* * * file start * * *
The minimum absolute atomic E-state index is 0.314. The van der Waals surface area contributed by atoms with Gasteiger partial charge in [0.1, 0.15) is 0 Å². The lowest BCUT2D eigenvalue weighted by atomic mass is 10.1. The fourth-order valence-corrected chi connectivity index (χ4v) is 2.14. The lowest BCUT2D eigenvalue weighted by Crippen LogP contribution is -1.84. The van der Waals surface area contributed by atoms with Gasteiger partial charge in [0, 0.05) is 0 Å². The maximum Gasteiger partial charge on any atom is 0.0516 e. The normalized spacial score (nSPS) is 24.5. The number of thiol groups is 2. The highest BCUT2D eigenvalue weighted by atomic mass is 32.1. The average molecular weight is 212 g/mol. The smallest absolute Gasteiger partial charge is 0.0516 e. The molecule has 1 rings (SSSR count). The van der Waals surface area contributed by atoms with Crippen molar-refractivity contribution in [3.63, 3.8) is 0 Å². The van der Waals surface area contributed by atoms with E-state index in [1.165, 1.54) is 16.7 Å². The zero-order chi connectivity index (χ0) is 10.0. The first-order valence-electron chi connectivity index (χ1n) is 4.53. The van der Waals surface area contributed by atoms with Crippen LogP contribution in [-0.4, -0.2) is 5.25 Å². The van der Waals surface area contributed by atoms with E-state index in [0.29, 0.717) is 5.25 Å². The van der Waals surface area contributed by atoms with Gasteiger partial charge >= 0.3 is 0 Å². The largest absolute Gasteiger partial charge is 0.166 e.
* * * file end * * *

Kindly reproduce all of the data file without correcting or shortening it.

The minimum absolute atomic E-state index is 0.314. The van der Waals surface area contributed by atoms with Gasteiger partial charge in [0.1, 0.15) is 0 Å². The lowest BCUT2D eigenvalue weighted by atomic mass is 10.1. The fourth-order valence-corrected chi connectivity index (χ4v) is 2.14. The lowest BCUT2D eigenvalue weighted by Crippen LogP contribution is -1.84. The van der Waals surface area contributed by atoms with Gasteiger partial charge in [0, 0.05) is 0 Å². The maximum Gasteiger partial charge on any atom is 0.0516 e. The normalized spacial score (nSPS) is 24.5. The number of thiol groups is 2. The highest BCUT2D eigenvalue weighted by atomic mass is 32.1. The average molecular weight is 212 g/mol. The smallest absolute Gasteiger partial charge is 0.0516 e. The molecule has 1 rings (SSSR count). The van der Waals surface area contributed by atoms with Crippen molar-refractivity contribution in [3.63, 3.8) is 0 Å². The van der Waals surface area contributed by atoms with E-state index in [1.165, 1.54) is 16.7 Å². The zero-order chi connectivity index (χ0) is 10.0. The first-order valence-electron chi connectivity index (χ1n) is 4.53. The van der Waals surface area contributed by atoms with Crippen LogP contribution in [-0.4, -0.2) is 5.25 Å². The van der Waals surface area contributed by atoms with E-state index in [0.29, 0.717) is 5.25 Å². The van der Waals surface area contributed by atoms with Gasteiger partial charge >= 0.3 is 0 Å². The largest absolute Gasteiger partial charge is 0.166 e.